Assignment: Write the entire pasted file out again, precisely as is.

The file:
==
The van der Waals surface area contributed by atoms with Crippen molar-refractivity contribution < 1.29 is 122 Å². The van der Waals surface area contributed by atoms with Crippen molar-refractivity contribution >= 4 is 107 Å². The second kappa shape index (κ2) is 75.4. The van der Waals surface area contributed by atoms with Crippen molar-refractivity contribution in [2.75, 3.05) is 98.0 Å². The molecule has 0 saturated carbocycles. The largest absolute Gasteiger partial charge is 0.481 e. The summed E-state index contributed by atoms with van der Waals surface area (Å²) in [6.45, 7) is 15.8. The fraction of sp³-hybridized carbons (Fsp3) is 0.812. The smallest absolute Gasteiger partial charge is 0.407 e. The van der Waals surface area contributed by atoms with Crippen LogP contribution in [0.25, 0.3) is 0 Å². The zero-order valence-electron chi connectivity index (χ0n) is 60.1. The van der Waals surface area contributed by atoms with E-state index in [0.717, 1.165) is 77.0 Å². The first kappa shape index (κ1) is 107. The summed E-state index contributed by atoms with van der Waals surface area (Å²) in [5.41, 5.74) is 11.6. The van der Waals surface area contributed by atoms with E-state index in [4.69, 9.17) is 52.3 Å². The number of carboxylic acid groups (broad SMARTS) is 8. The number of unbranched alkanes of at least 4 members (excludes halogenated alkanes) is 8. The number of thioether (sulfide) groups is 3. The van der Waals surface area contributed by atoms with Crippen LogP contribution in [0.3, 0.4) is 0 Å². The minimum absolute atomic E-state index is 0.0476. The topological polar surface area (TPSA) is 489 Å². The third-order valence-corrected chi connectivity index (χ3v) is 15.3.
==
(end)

The van der Waals surface area contributed by atoms with Crippen molar-refractivity contribution < 1.29 is 122 Å². The van der Waals surface area contributed by atoms with Crippen molar-refractivity contribution >= 4 is 107 Å². The second kappa shape index (κ2) is 75.4. The van der Waals surface area contributed by atoms with Crippen molar-refractivity contribution in [2.75, 3.05) is 98.0 Å². The molecule has 0 saturated carbocycles. The largest absolute Gasteiger partial charge is 0.481 e. The summed E-state index contributed by atoms with van der Waals surface area (Å²) in [6.45, 7) is 15.8. The fraction of sp³-hybridized carbons (Fsp3) is 0.812. The smallest absolute Gasteiger partial charge is 0.407 e. The van der Waals surface area contributed by atoms with Crippen LogP contribution in [0.25, 0.3) is 0 Å². The zero-order valence-electron chi connectivity index (χ0n) is 60.1. The van der Waals surface area contributed by atoms with E-state index in [0.717, 1.165) is 77.0 Å². The first kappa shape index (κ1) is 107. The summed E-state index contributed by atoms with van der Waals surface area (Å²) in [5.41, 5.74) is 11.6. The van der Waals surface area contributed by atoms with E-state index in [4.69, 9.17) is 52.3 Å². The number of carboxylic acid groups (broad SMARTS) is 8. The number of unbranched alkanes of at least 4 members (excludes halogenated alkanes) is 8. The number of thioether (sulfide) groups is 3. The van der Waals surface area contributed by atoms with Crippen LogP contribution in [0.3, 0.4) is 0 Å². The minimum absolute atomic E-state index is 0.0476. The topological polar surface area (TPSA) is 489 Å². The third-order valence-corrected chi connectivity index (χ3v) is 15.3.